Video | Agriculture | Confidence | Economy | Energy | Employment | Finance | Media | Property | RBNZ | Science | SOEs | Tax | Technology | Telecoms | Tourism | Transport | Search

 

Intel Showcases Worldwide Ecosystem

Intel Showcases Worldwide Ecosystem At Major e-Business Summit

Industry Leaders Supporting Growing Internet Economy through High-Performing and Cost-Effective Solutions

AUCKLAND, 12 October 2000 – Technology and e-Business leaders assembled today at The eXCHANGE e-Business summit in San Francisco emphasising the momentum behind Intel-based solutions. The two-day summit, hosted by Intel Corporation, will highlight the importance of a worldwide e-Business ecosystem to support today’s growing Internet economy.

“Decisions you make today on your Internet-based business model will have consequences for decades,” said Craig R. Barrett, Intel president and CEO. “An open architecture creates unlimited possibilities to build the most flexible, scalable, cost-effective and innovative e-Business solutions.”

Industry leaders Carly Fiorina, chairman, president and CEO of Hewlett-Packard Corporation; Bill Gates, chairman and chief software architect of Microsoft Corporation; and John M. Thompson, vice chairman, IBM, are delivering keynote addresses at the event. They join Barrett, Intel Chairman Andy Grove and Executive Vice President Paul Otellini in offering senior business and information technology managers blueprints of the diverse technologies that will help them innovate, grow and respond to the changing conditions of the Internet economy.

In addition to the keynotes, more than 100 companies are showcasing their e-Business success stories and products that support building front-to-back e-Businesses.

Intel’s e-Business and Intel® Architecture Solutions
At the event, Intel provided an update on some of its key e-Business building blocks and programs. Intel said it is placing the final touches on its Itanium™ processor family and expects initial Itanium processor-based pilots to be shipping this quarter. More than 400 applications are currently being developed, and Intel has shipped more than 6,500 prototype systems and almost 32,000 processors since November.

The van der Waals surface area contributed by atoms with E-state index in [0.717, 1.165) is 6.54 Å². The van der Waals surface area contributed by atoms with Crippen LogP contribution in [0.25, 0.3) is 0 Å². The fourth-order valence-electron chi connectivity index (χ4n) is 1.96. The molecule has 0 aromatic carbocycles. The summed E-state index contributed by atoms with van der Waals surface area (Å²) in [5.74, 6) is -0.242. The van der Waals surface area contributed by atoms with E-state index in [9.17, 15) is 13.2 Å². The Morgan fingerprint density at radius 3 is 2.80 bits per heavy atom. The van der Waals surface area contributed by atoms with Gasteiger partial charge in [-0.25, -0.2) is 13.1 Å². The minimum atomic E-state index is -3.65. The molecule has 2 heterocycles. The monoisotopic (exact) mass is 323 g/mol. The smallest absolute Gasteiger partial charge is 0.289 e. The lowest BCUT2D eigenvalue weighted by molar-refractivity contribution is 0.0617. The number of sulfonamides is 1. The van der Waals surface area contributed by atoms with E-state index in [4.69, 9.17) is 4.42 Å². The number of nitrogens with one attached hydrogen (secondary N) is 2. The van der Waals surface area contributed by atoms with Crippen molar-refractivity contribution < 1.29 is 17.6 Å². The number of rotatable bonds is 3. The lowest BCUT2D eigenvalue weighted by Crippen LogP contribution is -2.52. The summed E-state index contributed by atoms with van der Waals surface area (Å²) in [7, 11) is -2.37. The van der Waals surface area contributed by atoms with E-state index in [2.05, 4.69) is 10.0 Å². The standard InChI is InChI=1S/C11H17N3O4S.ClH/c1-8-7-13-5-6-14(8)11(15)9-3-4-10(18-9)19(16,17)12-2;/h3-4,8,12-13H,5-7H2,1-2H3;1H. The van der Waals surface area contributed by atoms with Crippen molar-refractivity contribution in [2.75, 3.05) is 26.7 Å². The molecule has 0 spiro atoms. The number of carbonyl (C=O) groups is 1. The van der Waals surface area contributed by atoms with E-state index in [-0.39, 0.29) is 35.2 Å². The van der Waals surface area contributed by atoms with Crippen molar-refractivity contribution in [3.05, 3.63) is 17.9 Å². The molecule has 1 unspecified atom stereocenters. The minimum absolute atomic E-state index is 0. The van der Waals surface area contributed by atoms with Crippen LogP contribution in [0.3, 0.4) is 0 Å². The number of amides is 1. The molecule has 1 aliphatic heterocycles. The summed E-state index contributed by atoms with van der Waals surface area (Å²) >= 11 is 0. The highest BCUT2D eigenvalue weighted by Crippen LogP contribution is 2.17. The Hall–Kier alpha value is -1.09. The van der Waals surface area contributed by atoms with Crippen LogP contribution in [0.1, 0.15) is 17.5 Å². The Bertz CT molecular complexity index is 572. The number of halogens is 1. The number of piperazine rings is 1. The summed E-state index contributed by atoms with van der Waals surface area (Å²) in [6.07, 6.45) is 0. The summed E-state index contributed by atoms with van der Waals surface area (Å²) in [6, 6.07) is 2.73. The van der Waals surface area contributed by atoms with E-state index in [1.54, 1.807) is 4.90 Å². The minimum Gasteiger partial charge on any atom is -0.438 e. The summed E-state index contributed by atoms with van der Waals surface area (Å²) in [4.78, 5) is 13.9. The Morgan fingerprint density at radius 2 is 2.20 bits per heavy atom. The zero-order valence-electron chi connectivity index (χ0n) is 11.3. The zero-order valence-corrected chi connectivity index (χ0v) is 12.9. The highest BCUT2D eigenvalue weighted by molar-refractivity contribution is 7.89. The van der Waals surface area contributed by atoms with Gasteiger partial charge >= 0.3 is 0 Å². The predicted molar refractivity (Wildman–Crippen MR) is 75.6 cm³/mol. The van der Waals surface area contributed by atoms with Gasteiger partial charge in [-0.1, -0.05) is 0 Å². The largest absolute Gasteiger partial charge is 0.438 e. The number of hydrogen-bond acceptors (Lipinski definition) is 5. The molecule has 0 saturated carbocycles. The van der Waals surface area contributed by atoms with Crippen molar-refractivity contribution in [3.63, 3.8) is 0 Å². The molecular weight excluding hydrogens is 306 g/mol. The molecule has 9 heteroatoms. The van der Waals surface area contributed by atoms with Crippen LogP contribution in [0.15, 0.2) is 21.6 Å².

Helped by the Intel® Pentium® III Xeon™ and Pentium III processor families, Intel-based servers make up more than 75 percent of all Internet servers deployed, according to 1999 figures from IDC. Intel-based servers are running some of the largest and most mission-critical e-Businesses in the world today, and continue to achieve significant industry leading performance benchmarks at much lower overall system costs.

Earlier this year, Intel committed more than US$100 million and created new programs to assist with developing Internet solutions. One such program, the Intel e-Business Network, is the largest of its kind, encompassing more than 100,000 developers, service providers, resellers, distributors, consultants and integrators. With Intel-led solution centers and programs, certification laboratories and e-Business alliances, Intel is working with the industry to integrate and easily deploy affordable Intel-based solutions.

Intel, the world’s largest chip maker, is also a leading manufacturer of computer, networking and communications products. Additional information about Intel is available at www.intel.co.nz.

© Scoop Media

 
 
 
Business Headlines | Sci-Tech Headlines

 

CO2 And Water: Fonterra's Environment Plans

Federated Farmers support Fonterra’s bold push to get to zero emissions of CO2 on the manufacturing side of the Co-operative, both in New Zealand and across its global network. More>>

ALSO:

Fisheries: Decision To Delay Monitoring ‘Fatally Flawed’

Conservation group representatives say a decision by the new Minister of Fisheries, Stuart Nash, to delay implementation of camera monitoring of fishing efforts in New Zealand is ‘fatally flawed’. More>>

ALSO:

Kaikōura Quakes: One Year On

State Highway One and the railway were blocked by damage and slips and the Inland Road suffered significant damage. Farms, homes and businesses suffered building and land damage. Power and internet went down, drinking water systems, sewage systems and local roads were all badly affected... More>>

ALSO: